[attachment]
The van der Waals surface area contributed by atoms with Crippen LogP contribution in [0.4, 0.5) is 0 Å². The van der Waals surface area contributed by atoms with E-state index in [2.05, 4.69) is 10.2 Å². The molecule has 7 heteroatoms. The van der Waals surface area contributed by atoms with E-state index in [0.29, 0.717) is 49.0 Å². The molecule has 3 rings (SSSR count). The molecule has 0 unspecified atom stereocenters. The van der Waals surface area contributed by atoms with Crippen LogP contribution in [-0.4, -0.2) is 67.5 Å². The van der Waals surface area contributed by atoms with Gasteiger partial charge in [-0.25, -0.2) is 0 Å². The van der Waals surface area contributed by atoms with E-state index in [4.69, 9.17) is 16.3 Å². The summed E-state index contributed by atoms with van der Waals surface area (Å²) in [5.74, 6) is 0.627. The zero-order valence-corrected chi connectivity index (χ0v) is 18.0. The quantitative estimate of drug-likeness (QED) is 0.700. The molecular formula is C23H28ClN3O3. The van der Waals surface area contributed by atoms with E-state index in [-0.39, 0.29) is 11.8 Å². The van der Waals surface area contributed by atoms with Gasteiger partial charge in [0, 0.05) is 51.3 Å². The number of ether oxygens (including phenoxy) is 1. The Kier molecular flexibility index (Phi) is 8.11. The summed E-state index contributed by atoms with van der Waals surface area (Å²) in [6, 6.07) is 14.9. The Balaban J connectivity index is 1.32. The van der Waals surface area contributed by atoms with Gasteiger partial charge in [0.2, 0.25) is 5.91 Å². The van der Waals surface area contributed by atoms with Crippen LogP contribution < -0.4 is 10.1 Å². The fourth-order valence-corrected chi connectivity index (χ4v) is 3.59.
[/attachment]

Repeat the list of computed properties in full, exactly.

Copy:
The van der Waals surface area contributed by atoms with Crippen LogP contribution in [0.4, 0.5) is 0 Å². The van der Waals surface area contributed by atoms with E-state index in [2.05, 4.69) is 10.2 Å². The molecule has 7 heteroatoms. The van der Waals surface area contributed by atoms with E-state index in [0.29, 0.717) is 49.0 Å². The molecule has 3 rings (SSSR count). The molecule has 0 unspecified atom stereocenters. The van der Waals surface area contributed by atoms with Crippen LogP contribution in [-0.4, -0.2) is 67.5 Å². The van der Waals surface area contributed by atoms with Gasteiger partial charge in [-0.25, -0.2) is 0 Å². The van der Waals surface area contributed by atoms with E-state index in [4.69, 9.17) is 16.3 Å². The summed E-state index contributed by atoms with van der Waals surface area (Å²) in [5.74, 6) is 0.627. The zero-order valence-corrected chi connectivity index (χ0v) is 18.0. The quantitative estimate of drug-likeness (QED) is 0.700. The molecular formula is C23H28ClN3O3. The van der Waals surface area contributed by atoms with E-state index in [-0.39, 0.29) is 11.8 Å². The van der Waals surface area contributed by atoms with Gasteiger partial charge in [0, 0.05) is 51.3 Å². The number of ether oxygens (including phenoxy) is 1. The Kier molecular flexibility index (Phi) is 8.11. The summed E-state index contributed by atoms with van der Waals surface area (Å²) in [6, 6.07) is 14.9. The Balaban J connectivity index is 1.32. The van der Waals surface area contributed by atoms with Gasteiger partial charge in [0.2, 0.25) is 5.91 Å². The van der Waals surface area contributed by atoms with Crippen LogP contribution < -0.4 is 10.1 Å². The fourth-order valence-corrected chi connectivity index (χ4v) is 3.59.